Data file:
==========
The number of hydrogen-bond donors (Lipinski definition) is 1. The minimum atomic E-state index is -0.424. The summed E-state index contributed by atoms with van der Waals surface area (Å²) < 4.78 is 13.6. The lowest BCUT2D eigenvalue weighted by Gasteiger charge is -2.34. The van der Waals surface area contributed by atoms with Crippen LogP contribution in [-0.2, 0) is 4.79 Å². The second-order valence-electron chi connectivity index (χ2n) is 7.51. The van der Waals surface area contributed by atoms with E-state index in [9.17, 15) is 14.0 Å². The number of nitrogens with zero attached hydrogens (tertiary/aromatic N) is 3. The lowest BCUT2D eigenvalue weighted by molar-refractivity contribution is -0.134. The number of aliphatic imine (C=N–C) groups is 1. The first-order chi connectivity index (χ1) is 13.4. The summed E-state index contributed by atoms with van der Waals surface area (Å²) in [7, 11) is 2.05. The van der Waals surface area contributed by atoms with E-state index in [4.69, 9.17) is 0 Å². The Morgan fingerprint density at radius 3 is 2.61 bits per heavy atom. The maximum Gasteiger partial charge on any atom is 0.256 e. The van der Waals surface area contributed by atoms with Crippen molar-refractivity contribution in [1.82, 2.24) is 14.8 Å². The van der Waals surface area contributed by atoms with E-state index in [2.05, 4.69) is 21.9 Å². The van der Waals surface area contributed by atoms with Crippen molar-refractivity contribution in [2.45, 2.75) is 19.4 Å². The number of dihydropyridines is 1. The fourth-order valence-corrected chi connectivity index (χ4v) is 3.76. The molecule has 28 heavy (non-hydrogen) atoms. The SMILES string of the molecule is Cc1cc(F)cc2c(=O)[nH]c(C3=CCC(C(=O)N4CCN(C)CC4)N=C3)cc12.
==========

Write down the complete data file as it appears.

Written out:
The number of hydrogen-bond donors (Lipinski definition) is 1. The minimum atomic E-state index is -0.424. The summed E-state index contributed by atoms with van der Waals surface area (Å²) < 4.78 is 13.6. The lowest BCUT2D eigenvalue weighted by Gasteiger charge is -2.34. The van der Waals surface area contributed by atoms with Crippen LogP contribution in [-0.2, 0) is 4.79 Å². The second-order valence-electron chi connectivity index (χ2n) is 7.51. The van der Waals surface area contributed by atoms with E-state index in [9.17, 15) is 14.0 Å². The number of nitrogens with zero attached hydrogens (tertiary/aromatic N) is 3. The lowest BCUT2D eigenvalue weighted by molar-refractivity contribution is -0.134. The number of aliphatic imine (C=N–C) groups is 1. The first-order chi connectivity index (χ1) is 13.4. The summed E-state index contributed by atoms with van der Waals surface area (Å²) in [7, 11) is 2.05. The van der Waals surface area contributed by atoms with E-state index in [4.69, 9.17) is 0 Å². The Morgan fingerprint density at radius 3 is 2.61 bits per heavy atom. The maximum Gasteiger partial charge on any atom is 0.256 e. The van der Waals surface area contributed by atoms with Crippen molar-refractivity contribution in [1.82, 2.24) is 14.8 Å². The van der Waals surface area contributed by atoms with E-state index in [2.05, 4.69) is 21.9 Å². The van der Waals surface area contributed by atoms with Crippen molar-refractivity contribution in [2.45, 2.75) is 19.4 Å². The number of dihydropyridines is 1. The fourth-order valence-corrected chi connectivity index (χ4v) is 3.76. The molecule has 28 heavy (non-hydrogen) atoms. The SMILES string of the molecule is Cc1cc(F)cc2c(=O)[nH]c(C3=CCC(C(=O)N4CCN(C)CC4)N=C3)cc12.